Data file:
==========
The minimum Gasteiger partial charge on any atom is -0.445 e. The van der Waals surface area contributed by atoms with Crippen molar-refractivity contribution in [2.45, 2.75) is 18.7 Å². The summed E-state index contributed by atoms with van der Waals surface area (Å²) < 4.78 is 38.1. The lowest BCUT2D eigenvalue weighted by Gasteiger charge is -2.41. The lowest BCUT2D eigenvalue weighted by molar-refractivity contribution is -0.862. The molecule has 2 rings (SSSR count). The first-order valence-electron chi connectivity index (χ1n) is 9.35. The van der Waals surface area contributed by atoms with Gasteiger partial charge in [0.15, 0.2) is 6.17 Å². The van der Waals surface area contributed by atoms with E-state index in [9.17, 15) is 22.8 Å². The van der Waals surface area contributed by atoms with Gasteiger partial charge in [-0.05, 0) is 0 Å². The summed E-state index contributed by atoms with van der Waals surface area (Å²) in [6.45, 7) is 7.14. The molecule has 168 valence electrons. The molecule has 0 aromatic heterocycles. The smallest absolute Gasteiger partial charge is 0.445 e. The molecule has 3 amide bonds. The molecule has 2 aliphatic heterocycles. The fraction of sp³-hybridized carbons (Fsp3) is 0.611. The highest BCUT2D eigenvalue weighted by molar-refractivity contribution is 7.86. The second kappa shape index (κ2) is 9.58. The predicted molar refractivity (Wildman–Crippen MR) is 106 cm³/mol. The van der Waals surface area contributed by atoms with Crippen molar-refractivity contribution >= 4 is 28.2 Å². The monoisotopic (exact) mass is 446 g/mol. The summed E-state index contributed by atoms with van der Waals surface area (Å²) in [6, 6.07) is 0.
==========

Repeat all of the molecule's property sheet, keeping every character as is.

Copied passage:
The minimum Gasteiger partial charge on any atom is -0.445 e. The van der Waals surface area contributed by atoms with Crippen molar-refractivity contribution in [2.45, 2.75) is 18.7 Å². The summed E-state index contributed by atoms with van der Waals surface area (Å²) < 4.78 is 38.1. The lowest BCUT2D eigenvalue weighted by Gasteiger charge is -2.41. The lowest BCUT2D eigenvalue weighted by molar-refractivity contribution is -0.862. The molecule has 2 rings (SSSR count). The first-order valence-electron chi connectivity index (χ1n) is 9.35. The van der Waals surface area contributed by atoms with Gasteiger partial charge in [0.15, 0.2) is 6.17 Å². The van der Waals surface area contributed by atoms with E-state index in [9.17, 15) is 22.8 Å². The van der Waals surface area contributed by atoms with Gasteiger partial charge in [-0.05, 0) is 0 Å². The summed E-state index contributed by atoms with van der Waals surface area (Å²) in [6.45, 7) is 7.14. The molecule has 168 valence electrons. The molecule has 0 aromatic heterocycles. The smallest absolute Gasteiger partial charge is 0.445 e. The molecule has 3 amide bonds. The molecule has 2 aliphatic heterocycles. The fraction of sp³-hybridized carbons (Fsp3) is 0.611. The highest BCUT2D eigenvalue weighted by molar-refractivity contribution is 7.86. The second kappa shape index (κ2) is 9.58. The predicted molar refractivity (Wildman–Crippen MR) is 106 cm³/mol. The van der Waals surface area contributed by atoms with Crippen molar-refractivity contribution >= 4 is 28.2 Å². The monoisotopic (exact) mass is 446 g/mol. The summed E-state index contributed by atoms with van der Waals surface area (Å²) in [6, 6.07) is 0.